It’s a tense situation on that island, where all the main characters get entrapped. A few start going completely insane. Did the tone of the story ever have an effect on the energy on set?
Actually we had a lot of fun, a lot of fun. For everybody it represented a huge opportunity to get away from the lockdown in our homes. We could finally focus on making a film and concentrating on that. We could talk about life, to wonder and to even cook with each other. During the shoot we were a group that bonded pretty well and wanted to get along. I bonded very strongly with Vicky Krieps, we sort of became best friends forever, which was really nice. We were laughing a lot. You have to step aside from what we’re doing, this very intense drama. When you step away you can even see the ridiculousness of many things. When we’re filming we’re doing this ritual of interpreting these things so seriously. But then you can step away and have a laugh about it, get in fresh air or have a little bit of a reset in a way. Night appreciates a sense of humor a lot. He’s a very different director from the others I have worked with, they’re all different. They have different ways of engaging and doing the work. I will say that something that makes him unique is that he found a very personal voice within mainstream cinema. He has a very strong use of cinematic language, he owns it, and this allows him to make choices and open pathways that deliver with great risk as well. I appreciate that a lot from his work. He’s a unique voice in cinema.
There is an undercurrent in the plot about all of the fears and challenges that come with growing older, attaining uncomfortable knowledge, and dealing with loss. Did you as an artist tap into any of your own potential fears about the passage of time?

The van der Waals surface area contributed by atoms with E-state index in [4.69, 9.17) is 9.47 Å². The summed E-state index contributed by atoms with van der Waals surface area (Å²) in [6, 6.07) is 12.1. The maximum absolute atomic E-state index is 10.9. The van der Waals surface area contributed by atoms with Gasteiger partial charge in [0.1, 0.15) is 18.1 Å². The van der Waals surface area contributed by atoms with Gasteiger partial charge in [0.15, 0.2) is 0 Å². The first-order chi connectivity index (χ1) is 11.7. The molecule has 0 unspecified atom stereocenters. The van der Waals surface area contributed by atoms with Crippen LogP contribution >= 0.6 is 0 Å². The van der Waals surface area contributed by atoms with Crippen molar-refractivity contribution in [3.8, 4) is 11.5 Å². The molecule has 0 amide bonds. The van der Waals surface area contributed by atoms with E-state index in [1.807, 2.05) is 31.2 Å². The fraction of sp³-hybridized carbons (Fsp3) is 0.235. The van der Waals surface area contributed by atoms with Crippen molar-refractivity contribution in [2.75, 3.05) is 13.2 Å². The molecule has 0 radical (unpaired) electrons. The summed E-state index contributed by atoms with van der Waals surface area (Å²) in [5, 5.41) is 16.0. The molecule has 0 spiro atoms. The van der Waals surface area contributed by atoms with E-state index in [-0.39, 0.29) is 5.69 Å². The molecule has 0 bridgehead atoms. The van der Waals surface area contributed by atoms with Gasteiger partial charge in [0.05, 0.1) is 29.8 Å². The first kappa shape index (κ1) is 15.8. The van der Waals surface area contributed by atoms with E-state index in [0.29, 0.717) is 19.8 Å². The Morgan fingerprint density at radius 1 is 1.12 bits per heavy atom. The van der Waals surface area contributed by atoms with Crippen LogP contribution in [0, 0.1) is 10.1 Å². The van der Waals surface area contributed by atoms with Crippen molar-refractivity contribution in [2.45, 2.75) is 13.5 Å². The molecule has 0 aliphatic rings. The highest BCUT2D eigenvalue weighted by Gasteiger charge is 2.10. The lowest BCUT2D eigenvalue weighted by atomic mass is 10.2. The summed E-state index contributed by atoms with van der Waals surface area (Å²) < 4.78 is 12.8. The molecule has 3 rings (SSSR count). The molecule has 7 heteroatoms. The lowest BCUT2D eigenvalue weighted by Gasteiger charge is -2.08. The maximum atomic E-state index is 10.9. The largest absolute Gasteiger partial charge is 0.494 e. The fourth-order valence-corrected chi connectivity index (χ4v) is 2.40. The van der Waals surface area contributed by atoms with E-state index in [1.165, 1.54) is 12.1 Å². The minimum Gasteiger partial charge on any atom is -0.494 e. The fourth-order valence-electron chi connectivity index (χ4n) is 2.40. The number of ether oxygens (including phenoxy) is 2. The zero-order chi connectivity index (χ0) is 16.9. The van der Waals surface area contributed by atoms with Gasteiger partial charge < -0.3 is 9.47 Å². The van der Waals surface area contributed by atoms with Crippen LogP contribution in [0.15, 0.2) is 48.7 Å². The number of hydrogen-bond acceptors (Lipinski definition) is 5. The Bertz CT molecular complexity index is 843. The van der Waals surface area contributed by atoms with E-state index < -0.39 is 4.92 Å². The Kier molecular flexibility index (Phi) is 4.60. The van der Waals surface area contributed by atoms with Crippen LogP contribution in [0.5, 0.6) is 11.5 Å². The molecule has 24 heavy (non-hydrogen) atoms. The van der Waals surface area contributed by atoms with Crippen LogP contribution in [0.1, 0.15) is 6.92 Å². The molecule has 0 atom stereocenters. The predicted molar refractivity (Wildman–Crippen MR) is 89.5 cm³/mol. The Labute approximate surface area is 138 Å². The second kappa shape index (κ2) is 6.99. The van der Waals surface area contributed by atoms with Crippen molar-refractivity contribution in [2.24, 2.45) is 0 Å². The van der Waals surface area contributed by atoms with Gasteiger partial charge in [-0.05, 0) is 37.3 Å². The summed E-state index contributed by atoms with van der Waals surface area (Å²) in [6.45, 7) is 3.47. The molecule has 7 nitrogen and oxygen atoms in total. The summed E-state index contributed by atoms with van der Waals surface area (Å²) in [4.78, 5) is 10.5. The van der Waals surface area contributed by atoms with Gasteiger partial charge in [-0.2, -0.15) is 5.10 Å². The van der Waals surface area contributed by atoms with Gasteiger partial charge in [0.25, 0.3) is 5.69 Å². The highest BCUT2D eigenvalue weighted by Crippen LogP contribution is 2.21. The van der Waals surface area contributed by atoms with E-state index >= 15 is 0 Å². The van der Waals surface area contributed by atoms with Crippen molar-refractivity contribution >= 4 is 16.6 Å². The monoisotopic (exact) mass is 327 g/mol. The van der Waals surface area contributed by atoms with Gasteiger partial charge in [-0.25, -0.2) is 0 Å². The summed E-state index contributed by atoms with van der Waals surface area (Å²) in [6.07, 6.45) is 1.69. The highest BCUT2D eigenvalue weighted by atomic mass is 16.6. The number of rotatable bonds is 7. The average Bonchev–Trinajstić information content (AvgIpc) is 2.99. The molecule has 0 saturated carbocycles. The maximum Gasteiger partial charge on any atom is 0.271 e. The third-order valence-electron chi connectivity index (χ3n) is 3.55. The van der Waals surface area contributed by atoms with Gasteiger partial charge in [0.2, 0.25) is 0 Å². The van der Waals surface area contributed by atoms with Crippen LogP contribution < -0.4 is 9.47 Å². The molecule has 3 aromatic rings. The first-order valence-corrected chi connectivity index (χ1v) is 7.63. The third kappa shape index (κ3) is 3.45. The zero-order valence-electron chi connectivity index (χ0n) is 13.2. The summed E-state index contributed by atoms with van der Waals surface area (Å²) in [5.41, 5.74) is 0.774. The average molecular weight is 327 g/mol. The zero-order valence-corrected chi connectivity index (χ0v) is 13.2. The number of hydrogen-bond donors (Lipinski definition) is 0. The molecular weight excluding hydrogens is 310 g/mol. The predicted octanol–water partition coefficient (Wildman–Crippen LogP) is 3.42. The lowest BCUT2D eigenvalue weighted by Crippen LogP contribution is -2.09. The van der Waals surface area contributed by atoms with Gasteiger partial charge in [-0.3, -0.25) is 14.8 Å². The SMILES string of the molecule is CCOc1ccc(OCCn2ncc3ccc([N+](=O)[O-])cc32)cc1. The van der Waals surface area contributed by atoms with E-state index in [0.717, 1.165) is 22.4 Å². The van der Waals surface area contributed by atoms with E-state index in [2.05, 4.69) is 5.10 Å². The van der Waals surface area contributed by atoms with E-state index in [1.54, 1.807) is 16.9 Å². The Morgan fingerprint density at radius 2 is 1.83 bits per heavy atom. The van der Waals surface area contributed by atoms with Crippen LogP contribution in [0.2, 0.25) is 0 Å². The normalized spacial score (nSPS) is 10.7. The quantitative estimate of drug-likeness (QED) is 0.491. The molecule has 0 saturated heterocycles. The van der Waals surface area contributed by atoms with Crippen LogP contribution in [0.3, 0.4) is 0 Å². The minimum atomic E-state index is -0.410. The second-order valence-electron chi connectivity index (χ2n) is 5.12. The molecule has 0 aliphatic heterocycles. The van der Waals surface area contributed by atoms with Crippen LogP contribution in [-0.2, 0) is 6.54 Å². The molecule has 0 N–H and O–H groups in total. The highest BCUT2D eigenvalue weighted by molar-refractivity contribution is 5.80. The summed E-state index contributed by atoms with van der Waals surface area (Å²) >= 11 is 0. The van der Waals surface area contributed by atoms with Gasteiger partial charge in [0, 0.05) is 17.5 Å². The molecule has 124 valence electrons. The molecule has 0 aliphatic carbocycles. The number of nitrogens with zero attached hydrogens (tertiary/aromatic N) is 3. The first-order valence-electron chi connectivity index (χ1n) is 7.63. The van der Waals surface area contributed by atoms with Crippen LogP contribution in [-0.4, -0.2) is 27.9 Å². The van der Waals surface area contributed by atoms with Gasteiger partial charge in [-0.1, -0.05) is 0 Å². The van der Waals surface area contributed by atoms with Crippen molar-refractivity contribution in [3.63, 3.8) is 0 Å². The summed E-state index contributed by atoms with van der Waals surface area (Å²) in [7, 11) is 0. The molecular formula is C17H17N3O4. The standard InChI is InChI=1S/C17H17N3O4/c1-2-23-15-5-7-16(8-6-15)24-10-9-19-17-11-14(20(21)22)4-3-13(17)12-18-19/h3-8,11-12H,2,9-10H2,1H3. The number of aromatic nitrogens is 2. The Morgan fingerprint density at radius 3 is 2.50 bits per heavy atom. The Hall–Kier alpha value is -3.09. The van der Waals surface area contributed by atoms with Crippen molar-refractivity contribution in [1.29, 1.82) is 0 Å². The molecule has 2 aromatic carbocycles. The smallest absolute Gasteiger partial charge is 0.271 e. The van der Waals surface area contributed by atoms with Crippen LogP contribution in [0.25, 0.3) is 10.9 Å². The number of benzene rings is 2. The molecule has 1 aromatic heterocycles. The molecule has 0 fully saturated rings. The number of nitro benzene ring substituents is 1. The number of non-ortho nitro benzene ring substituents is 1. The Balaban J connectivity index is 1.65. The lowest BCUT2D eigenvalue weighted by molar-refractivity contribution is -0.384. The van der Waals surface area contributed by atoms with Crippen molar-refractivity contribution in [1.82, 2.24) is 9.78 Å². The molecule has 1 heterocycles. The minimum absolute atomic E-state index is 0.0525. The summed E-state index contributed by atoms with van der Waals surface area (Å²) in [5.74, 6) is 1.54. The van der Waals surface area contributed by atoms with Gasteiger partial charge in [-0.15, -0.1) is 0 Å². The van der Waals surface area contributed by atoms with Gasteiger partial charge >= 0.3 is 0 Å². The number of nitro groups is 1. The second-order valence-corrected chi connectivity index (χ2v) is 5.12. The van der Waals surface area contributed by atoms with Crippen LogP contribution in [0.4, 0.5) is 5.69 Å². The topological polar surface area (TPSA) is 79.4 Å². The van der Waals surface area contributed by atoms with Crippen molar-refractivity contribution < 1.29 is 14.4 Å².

I’m sure I did (laughs). I’m sure I did but in ways I cannot express in such a definite way. Whatever we do in films, there is a piece of you now out there, something that comes out. To reach that moment there has to be a combination of things that need to occur. This story led us to lots of long, endless talks about “what hell?” (laughs). What I mean is we talked a lot about what it all means, and yes, the passage of time. If I had to reduce it to a very simple answer, I wouldn’t say it’s about the fear of growing older but about the curiosity of growing wiser in a way. That’s what interested me in playing this part.
Up next you’re slated to play Zorro in “Z” and surrealist painter Salvador Dali in “The Playboy Interview.” What can we expect for you to bring to these two well-known characters?
Everyone is asking about “Z” but don’t believe the rumors. I don’t know why it’s all over the internet (laughs).
Indeed, it’s being reported and it’s officially listed on IMDB.
Yeah but no, no. It’s not happening. I keep getting asked about it (laughs). Dali I did do, it was an interpretation of an interview he did and it was a lot of fun.
And finally, you take many risks with your roles because they can be so different. From a young Che Guevara to the charismatic conductor of “Mozart in the Jungle,” and now a Shyamalan thriller. Is there possibly a role out there that you would still hesitate to take on?
I’ve never had an objective in terms of the archetypical role I’d like to play one day, but I think that throughout the years I’ve developed a clear desire and that is to one day, play King Lear. I would love that so much, that’s a pathway I am forming for sure. But that will probably be when I get more aged (laughs).
“Old” releases July 23 in theaters nationwide.